Facet injection is indicated in conditions where all other conservative treatment modalities such anti-inflammatory medications, rest, back braces and physical therapy have become unsuccessful. Facet injection may reduce inflammation in the facet joints caused by conditions such as spinal stenosis, spondylolysis, sciatica, herniated disc, and arthritis. This treatment is not appropriate for patients with an infection, bleeding disorder or during pregnancy. Patients on aspirin or blood thinners will be advised to stop taking them several days prior to the procedure.

Facet injection is performed as an outpatient procedure where you can return home on the same day but make sure you have someone along to drive you home. Usually the procedure lasts for around 15-30 minutes followed by a short recovery period.

You will be lying face down on a table and be conscious throughout the procedure. Sedatives may be given to make you comfortable and a local anesthetic is administered to numb the area of injection. Then, your doctor will insert a hollow needle through the skin and muscles into the sensory nerves situated at the facet joints under the guidance of a fluoroscope. Once the position of the needle is confirmed, the medication is injected into your facet joint capsule following which the needle is withdrawn.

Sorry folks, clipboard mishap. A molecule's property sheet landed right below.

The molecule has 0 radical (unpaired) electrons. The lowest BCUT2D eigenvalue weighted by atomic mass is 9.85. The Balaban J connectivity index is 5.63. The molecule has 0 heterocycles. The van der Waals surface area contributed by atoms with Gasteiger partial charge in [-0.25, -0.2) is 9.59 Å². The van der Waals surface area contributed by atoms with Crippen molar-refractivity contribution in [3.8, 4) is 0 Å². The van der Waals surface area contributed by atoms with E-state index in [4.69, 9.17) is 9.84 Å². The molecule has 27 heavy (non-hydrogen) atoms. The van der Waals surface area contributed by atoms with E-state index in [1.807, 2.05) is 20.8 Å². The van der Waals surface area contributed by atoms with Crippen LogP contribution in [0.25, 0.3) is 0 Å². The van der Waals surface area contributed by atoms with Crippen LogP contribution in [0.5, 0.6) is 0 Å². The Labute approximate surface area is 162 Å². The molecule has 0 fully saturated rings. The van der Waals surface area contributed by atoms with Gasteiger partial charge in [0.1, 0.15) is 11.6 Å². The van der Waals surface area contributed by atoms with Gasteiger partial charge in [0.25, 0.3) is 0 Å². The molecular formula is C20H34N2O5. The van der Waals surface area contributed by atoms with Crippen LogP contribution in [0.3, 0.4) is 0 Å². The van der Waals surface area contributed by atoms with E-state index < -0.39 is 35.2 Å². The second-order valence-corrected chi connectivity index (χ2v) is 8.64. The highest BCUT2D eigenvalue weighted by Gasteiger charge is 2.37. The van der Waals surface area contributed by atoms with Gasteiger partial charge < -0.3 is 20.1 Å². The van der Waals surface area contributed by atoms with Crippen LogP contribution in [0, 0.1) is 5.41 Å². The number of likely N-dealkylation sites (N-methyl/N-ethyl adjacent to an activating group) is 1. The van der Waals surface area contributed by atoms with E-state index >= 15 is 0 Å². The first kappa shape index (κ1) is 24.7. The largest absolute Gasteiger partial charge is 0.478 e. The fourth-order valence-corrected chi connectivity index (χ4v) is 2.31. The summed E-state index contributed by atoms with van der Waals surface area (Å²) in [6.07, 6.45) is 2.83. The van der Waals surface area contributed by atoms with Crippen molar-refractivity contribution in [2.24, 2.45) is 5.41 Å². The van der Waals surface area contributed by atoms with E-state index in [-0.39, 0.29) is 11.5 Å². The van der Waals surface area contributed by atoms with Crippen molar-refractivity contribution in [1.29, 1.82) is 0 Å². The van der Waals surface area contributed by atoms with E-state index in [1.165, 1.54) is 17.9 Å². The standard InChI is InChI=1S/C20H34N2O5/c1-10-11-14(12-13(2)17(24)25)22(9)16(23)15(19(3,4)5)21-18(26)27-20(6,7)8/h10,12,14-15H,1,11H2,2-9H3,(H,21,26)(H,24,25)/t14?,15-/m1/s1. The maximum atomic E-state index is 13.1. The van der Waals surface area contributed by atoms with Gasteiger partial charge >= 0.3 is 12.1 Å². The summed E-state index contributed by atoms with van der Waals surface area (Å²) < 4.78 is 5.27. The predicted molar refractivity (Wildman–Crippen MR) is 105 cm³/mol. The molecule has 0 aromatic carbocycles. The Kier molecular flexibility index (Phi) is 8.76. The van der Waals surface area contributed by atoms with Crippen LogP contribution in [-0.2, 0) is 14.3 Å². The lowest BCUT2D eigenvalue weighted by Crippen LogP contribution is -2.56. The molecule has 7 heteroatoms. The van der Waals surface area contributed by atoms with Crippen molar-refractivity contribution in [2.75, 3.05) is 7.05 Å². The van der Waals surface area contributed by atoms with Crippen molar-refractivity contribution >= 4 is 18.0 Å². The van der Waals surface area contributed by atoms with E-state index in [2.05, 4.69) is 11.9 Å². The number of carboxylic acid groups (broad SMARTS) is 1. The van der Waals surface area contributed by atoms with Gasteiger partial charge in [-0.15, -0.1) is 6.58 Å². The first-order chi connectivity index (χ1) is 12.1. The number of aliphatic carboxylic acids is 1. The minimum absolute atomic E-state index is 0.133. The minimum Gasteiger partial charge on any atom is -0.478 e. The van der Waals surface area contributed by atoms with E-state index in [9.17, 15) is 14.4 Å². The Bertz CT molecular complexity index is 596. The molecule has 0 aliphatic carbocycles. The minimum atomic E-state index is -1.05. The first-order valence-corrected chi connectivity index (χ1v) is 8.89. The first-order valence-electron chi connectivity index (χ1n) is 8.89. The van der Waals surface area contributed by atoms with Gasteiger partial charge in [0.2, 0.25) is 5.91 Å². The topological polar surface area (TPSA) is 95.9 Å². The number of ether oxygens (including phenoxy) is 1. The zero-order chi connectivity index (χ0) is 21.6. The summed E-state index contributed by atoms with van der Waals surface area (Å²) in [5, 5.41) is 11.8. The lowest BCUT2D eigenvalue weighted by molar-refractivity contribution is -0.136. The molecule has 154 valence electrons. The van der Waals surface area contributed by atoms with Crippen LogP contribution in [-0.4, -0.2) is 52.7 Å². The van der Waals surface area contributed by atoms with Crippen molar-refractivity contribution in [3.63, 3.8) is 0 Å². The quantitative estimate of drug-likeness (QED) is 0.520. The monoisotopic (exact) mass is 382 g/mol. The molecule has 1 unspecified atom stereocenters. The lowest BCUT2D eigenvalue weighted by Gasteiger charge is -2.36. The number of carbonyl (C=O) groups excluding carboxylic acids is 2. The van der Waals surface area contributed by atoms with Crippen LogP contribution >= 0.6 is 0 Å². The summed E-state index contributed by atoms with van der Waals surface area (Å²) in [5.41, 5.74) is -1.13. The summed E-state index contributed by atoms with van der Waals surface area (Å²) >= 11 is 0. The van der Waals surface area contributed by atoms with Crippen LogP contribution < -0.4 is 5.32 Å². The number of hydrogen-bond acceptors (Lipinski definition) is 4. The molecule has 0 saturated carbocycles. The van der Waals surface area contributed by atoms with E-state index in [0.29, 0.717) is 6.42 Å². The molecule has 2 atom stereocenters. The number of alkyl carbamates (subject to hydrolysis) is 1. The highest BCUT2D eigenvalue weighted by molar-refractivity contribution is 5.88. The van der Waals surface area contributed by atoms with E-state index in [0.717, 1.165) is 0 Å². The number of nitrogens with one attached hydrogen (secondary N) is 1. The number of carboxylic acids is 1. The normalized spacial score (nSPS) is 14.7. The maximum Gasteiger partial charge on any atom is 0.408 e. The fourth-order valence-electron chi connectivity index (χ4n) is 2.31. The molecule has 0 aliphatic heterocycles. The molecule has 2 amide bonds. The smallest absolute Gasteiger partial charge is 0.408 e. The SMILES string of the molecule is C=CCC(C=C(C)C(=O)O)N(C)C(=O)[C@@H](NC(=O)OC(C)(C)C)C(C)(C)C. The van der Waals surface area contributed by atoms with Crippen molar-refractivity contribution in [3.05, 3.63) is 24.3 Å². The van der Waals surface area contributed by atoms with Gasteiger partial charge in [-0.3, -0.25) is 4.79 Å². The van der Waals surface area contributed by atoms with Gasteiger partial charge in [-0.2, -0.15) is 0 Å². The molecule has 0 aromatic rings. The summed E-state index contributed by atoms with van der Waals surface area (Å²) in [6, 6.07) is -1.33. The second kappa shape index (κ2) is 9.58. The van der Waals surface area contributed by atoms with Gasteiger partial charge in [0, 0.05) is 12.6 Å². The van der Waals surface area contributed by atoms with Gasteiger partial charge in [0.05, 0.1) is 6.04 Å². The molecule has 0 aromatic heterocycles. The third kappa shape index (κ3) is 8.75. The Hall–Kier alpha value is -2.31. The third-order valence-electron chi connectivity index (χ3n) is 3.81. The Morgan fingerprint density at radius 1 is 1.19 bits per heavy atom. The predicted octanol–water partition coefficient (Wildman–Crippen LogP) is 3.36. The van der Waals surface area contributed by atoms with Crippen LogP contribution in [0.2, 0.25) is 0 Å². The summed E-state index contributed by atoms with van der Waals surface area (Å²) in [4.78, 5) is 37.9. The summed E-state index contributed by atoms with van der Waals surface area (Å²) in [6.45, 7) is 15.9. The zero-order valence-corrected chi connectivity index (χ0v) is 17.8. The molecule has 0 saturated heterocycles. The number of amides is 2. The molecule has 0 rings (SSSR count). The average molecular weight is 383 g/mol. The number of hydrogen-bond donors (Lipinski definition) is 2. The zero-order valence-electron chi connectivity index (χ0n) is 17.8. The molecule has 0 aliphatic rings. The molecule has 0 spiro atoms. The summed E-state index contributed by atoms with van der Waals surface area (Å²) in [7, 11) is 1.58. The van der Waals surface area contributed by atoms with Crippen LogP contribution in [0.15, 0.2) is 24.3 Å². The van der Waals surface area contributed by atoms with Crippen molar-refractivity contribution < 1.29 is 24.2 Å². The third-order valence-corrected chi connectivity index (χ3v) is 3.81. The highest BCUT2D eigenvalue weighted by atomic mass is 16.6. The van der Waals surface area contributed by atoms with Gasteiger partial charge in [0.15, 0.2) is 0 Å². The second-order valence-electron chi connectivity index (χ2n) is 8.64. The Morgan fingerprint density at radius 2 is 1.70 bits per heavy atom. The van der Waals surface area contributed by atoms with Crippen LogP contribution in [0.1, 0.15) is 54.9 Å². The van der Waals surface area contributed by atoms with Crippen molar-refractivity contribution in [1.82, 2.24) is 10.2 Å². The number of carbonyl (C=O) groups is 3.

Facet injections are considered as the most appropriate nonsurgical means of treatment with minimal risks. The possible risks and complications associated with needle insertion may include bleeding, infection, allergic reaction or damage to the nerves. Some of the adverse effects of the corticosteroid medication include weight gain, water retention, flushing and mood swings which usually resolve in 3 days.




Epidural spinal injection is a non-surgical treatment option utilized for relieving back pain. Spine degenerative conditions such as herniated disc, spinal stenosis and many others may induce back pain due to the compression of the associated spinal nerves. This pain or numbness may extend to the other parts of the body such as hips, buttocks, and legs. Doctors start with non-surgical methods to treat back pain and epidural spinal injection is one of these preferences. In cases where the patient finds no relief from non-surgical methods then finally surgery is recommended.

Epidural spinal injections contain a strong anti-inflammatory agent called corticosteroid and an anesthetic for pain relief. It is not the same as epidural anesthesia given before child birth to decrease labor pain. Epidural injections are administered into the epidural space of the spine.  The epidural space is the space between the outermost covering of the spinal cord (dura mater) and the wall of the spinal canal. It is approximately 5 mm wide and is filled with spinal nerve roots, fat and small blood vessels.